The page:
Hey, everyone, welcome back to the course. So in this video, we're just gonna talk about some information, security threats and attacks. We'll talk about a kind of a 10,000 ft, are very high level.
So we're gonna talk about some common moved motives of adversaries. We're gonna talk about also some common attack factors as well.
And we'll talk about some basic network threats as well as some of the common host threats you'll see out there
and also some application threats.
So what are some common motives of the adversaries? Well,
a lot of times it may be things like hacktivism, right? So it might be trying to steal, uh, information. So maybe information about police officers like here in the US, with a lot of the pro testing and stuff that's been going on over the past couple of years.
It could be that your competitors were trying to steal your intellectual property. Could be that they're trying to delete it or manipulated in some way. So the five years of research that your healthcare company has been doing to get that new vaccine out, the Attackers are hired by your competitors
to go in and mess all that up so that what your competitors can win and you go out of business. Unfortunately,
that's actually happened in several instances. Could also be motives of fear and panic, right? So if people, for example, the election, um, that happened in 2020 with US and presidential election, there's a lot of fear around. Will the voting systems be hacked? Will Attackers manipulate the votes to
help one candidate win over the other etcetera, etcetera. So because of that,
there was a lot of security measures put in place. But that can happen, right? If you can get into certain systems, you can cause widespread fear and panic based off the disinformation that you're providing as an adversary.
And another motive is a damage, the reputation of the organization. So if I'm a company that claims to be very secure, whatever, in fact, I've seen one, uh, I won't mention their name, but they claim that none of their clients had ever suffered a data breach, which, when I looked at some of the client list,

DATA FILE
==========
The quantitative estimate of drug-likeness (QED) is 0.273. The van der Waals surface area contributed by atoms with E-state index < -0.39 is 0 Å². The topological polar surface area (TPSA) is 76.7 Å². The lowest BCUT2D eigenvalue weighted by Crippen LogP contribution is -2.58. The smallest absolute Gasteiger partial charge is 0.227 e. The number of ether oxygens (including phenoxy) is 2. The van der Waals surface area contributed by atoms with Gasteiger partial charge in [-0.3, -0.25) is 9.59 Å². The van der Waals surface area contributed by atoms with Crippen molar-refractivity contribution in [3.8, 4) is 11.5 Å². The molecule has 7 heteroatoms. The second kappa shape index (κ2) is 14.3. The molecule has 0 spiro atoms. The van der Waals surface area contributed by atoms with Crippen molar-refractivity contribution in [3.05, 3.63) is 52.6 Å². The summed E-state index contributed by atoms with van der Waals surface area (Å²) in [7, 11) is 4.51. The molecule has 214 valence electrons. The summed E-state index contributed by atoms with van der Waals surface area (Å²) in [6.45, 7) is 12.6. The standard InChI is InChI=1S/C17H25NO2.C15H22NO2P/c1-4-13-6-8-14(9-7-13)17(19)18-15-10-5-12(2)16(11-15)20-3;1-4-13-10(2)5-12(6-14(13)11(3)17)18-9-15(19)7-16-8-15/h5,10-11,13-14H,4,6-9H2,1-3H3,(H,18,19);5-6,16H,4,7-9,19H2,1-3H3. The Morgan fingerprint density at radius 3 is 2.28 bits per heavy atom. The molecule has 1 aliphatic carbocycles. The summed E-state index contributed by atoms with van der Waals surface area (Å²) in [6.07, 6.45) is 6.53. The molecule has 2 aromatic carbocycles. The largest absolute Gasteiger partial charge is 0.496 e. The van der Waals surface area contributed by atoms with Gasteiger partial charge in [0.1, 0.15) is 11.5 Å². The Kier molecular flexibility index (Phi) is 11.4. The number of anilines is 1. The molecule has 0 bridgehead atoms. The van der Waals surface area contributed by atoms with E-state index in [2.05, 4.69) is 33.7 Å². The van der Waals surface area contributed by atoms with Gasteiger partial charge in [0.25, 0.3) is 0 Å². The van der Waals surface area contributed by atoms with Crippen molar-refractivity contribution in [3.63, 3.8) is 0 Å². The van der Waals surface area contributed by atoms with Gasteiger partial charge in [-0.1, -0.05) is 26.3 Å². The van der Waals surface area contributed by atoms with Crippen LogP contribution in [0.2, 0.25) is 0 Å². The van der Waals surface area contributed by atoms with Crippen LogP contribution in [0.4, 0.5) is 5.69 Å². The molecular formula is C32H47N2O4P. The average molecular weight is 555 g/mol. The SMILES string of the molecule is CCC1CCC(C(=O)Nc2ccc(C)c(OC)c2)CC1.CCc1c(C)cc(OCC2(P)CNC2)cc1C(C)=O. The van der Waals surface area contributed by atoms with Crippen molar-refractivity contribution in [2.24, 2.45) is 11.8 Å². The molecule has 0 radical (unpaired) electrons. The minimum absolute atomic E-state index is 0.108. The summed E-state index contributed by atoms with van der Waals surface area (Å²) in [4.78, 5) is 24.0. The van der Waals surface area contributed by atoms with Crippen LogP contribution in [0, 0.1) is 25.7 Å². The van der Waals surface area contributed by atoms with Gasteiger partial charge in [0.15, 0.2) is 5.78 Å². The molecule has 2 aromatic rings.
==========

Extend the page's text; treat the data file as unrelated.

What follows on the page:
I know for a fact some of them have right, so a boast like that by a company
can trigger people attacking you. And once you're attacked like that and you're boasting like, Hey, we're very secure. Our clients are secure. That could really damage your reputation also for, like, financial services or healthcare organizations. Do you really trust your doctor? If they've lost your data once, do you really trust to go back to them, or
are you gonna start shopping around for someone that uses best practices
Financial? This is actually one of the biggest motivators right here, especially for avatars. SYRIZA target enterprises. Uh, typically, it's financially motivated just because it could be ransomware attack. It could be, um, just stealing certain data, saying we're gonna publish this if you don't pay us X amount of dollars in Bitcoin. So a lot of
ah, lot of attacks. In fact, I think the majority of attacks
from looking at the Verizon Data Breach report investigation report. Most of the attacks are gonna be financially related or financially motivated.
You've got a smaller minority of that. That's gonna be the nation state. So thank you for your Russia, your China hackers, your North Korea hackers, um, little less on against the average Joe for a nation state,
usually against larger enterprises where there's a specific gain, or just for intelligence preferences against
infrastructures of government, government organizations around the world as well as attacks on critical infrastructure.
So what are some of the common attack factors? Well, malware is a pretty prevalent one out their attacks through the cloud eso attacking through simple things like security. Miss Configurations, Right? Just grabbing the data from Insecure s three buckets